Since first being discovered in American in 2002, the green beetle, also known as the emerald ash borer, has devastated millions of ash trees throughout the country, especially our community in Fort Wayne, Indiana. Although native to Asia, this invasive species has spread itself through many parts of the country and is thought to have been introduced through shipping materials from abroad.
The adult female emerald ash borer lays its eggs in cracks and crevices on the bark of ash trees. Once hatched it is the larval feeding that causes the destruction. They chew through the bark whilst feeding and developing and leave long snake-like holes trailing through the tree. When fully grown they will then chew through to the outside of the tree leaving a distinctive D-shaped exit hole. The long trailing holes left by the larva disrupt the ash trees ability to hold water and nutrients. This plus the stripping of the bark can end up killing the tree.
Within its native area, the emerald ash borer is suppressed by predators and naturally resistant trees. Outside of its native area there are no such things to stop the population growing and the disease spreading. This is an extremely serious problem as left unchecked all ash trees in an infected area can be wiped out within 10 years. Of the 8.7 billion ash trees in North America all are under threat from being affected by this invasive insect.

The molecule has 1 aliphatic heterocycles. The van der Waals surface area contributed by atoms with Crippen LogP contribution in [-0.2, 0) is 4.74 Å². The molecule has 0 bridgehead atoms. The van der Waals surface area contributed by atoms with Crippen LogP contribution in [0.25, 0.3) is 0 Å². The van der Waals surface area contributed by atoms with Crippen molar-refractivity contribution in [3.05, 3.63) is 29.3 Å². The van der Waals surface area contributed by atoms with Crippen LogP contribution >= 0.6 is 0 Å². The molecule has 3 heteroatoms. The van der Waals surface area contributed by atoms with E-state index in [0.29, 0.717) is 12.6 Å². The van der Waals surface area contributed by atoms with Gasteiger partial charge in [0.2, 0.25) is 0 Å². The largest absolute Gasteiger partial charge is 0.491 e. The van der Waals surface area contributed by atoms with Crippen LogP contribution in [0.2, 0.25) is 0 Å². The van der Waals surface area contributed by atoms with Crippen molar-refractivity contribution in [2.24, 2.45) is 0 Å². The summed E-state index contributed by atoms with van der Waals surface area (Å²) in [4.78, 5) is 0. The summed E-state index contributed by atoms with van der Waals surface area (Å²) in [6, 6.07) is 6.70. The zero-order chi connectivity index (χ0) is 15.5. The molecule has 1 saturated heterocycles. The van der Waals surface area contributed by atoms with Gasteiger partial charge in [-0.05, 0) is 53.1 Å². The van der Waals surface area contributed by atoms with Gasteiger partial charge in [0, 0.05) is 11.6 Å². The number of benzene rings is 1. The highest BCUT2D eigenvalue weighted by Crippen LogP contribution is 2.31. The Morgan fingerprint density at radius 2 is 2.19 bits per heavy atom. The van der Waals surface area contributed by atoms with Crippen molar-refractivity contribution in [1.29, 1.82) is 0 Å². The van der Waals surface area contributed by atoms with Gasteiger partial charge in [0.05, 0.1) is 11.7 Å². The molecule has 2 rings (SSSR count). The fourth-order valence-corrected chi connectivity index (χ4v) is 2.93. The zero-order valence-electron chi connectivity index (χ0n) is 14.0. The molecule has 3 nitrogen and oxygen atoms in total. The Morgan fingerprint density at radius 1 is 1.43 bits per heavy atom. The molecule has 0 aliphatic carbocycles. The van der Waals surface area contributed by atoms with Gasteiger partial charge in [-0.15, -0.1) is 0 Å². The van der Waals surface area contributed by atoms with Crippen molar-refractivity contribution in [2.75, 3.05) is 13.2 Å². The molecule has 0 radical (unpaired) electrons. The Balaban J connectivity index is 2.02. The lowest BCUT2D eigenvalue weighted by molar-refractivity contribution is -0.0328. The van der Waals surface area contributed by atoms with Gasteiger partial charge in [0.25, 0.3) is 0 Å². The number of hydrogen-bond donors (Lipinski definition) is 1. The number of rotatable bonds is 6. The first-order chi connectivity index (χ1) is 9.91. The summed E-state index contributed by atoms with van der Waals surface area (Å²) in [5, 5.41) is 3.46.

Emerald ash borer is being closely monitored in known areas as well as areas where it has not yet been detected. When an infestation is discovered the area is quarantined to help stop it spreading. Infected trees are being removed, especially from urban areas and insecticides are being used to try and combat the beetle.
One of the main ways the disease is being spread is through firewood. There are now many restrictions in place to ensure any wood from affected areas cannot be transported. Some states have completely banned the moving of any ash trees, branches, firewood or products made from ash. These regulations have been put it place to help control spread and hopefully keep it limited to already affected areas. Members of the public are told not to transport firewood with some places having check points outside of places like campsites; a place people often transport firewood to.
Quick detection of emerald ash borer being present can reduce the spread as fast quarantine can limit the problem so anyone seeing the previously mentioned trails and holes in ash trees should immediately contact the relevant authorities.
Ash trees are really important to us and the environment. They provide a strong, durable wood and are used to make products such as baseball bats, tool handles and furniture. The leaves and seeds of the ash trees are food for a number of caterpillars, moths and butterflies. The white ash provides food for lots of bird species too.
This beautiful species of tree is being devastated by this invasive beetle and if not managed correctly could completely wipe them out. Make sure you familiarize yourself by learning and knowing what to look for and never transporting any ash or ash products.